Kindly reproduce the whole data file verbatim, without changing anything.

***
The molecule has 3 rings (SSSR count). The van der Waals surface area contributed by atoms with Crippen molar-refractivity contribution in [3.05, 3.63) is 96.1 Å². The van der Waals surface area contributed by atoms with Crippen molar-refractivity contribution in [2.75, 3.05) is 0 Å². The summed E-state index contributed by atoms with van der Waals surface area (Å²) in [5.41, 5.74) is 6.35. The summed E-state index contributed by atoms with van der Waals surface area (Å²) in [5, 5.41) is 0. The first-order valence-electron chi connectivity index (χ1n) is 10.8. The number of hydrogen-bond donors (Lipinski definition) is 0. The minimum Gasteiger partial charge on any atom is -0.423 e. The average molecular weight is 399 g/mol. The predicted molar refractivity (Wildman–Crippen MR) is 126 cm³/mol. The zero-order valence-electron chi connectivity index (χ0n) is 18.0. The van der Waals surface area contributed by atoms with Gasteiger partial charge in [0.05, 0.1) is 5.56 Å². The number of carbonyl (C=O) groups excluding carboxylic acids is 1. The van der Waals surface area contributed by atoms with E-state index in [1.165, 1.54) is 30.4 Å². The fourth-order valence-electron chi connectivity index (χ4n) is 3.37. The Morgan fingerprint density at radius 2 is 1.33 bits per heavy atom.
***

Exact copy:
The molecule has 3 rings (SSSR count). The van der Waals surface area contributed by atoms with Crippen molar-refractivity contribution in [3.05, 3.63) is 96.1 Å². The van der Waals surface area contributed by atoms with Crippen molar-refractivity contribution in [2.75, 3.05) is 0 Å². The summed E-state index contributed by atoms with van der Waals surface area (Å²) in [5.41, 5.74) is 6.35. The summed E-state index contributed by atoms with van der Waals surface area (Å²) in [5, 5.41) is 0. The first-order valence-electron chi connectivity index (χ1n) is 10.8. The number of hydrogen-bond donors (Lipinski definition) is 0. The minimum Gasteiger partial charge on any atom is -0.423 e. The average molecular weight is 399 g/mol. The predicted molar refractivity (Wildman–Crippen MR) is 126 cm³/mol. The zero-order valence-electron chi connectivity index (χ0n) is 18.0. The van der Waals surface area contributed by atoms with Gasteiger partial charge in [0.05, 0.1) is 5.56 Å². The number of carbonyl (C=O) groups excluding carboxylic acids is 1. The van der Waals surface area contributed by atoms with E-state index in [1.165, 1.54) is 30.4 Å². The fourth-order valence-electron chi connectivity index (χ4n) is 3.37. The Morgan fingerprint density at radius 2 is 1.33 bits per heavy atom.